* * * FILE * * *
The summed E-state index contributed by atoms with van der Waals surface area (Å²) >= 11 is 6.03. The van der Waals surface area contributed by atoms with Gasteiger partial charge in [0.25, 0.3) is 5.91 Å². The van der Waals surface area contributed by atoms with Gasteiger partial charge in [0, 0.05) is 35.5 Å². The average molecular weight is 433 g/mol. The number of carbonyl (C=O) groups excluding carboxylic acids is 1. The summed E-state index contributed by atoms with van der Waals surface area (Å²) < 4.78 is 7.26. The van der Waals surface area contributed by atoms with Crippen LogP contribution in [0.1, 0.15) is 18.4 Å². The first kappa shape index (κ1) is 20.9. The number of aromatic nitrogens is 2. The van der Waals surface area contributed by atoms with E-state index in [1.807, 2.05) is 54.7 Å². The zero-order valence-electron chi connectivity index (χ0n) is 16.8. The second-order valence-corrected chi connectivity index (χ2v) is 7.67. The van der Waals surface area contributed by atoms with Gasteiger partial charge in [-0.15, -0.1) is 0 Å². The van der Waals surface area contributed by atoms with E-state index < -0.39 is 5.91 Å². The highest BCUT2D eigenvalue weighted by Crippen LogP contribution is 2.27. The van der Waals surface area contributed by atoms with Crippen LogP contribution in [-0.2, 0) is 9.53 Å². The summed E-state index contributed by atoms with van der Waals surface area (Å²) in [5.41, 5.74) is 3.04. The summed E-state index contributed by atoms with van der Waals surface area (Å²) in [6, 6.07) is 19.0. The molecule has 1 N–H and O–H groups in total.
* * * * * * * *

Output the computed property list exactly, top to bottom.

The summed E-state index contributed by atoms with van der Waals surface area (Å²) >= 11 is 6.03. The van der Waals surface area contributed by atoms with Gasteiger partial charge in [0.25, 0.3) is 5.91 Å². The van der Waals surface area contributed by atoms with Gasteiger partial charge in [0, 0.05) is 35.5 Å². The average molecular weight is 433 g/mol. The number of carbonyl (C=O) groups excluding carboxylic acids is 1. The summed E-state index contributed by atoms with van der Waals surface area (Å²) < 4.78 is 7.26. The van der Waals surface area contributed by atoms with Crippen LogP contribution in [0.1, 0.15) is 18.4 Å². The first kappa shape index (κ1) is 20.9. The number of aromatic nitrogens is 2. The van der Waals surface area contributed by atoms with E-state index in [1.807, 2.05) is 54.7 Å². The zero-order valence-electron chi connectivity index (χ0n) is 16.8. The second-order valence-corrected chi connectivity index (χ2v) is 7.67. The van der Waals surface area contributed by atoms with Gasteiger partial charge in [-0.15, -0.1) is 0 Å². The van der Waals surface area contributed by atoms with E-state index < -0.39 is 5.91 Å². The highest BCUT2D eigenvalue weighted by Crippen LogP contribution is 2.27. The van der Waals surface area contributed by atoms with Crippen LogP contribution in [-0.2, 0) is 9.53 Å². The summed E-state index contributed by atoms with van der Waals surface area (Å²) in [5.41, 5.74) is 3.04. The summed E-state index contributed by atoms with van der Waals surface area (Å²) in [6, 6.07) is 19.0. The molecule has 1 N–H and O–H groups in total.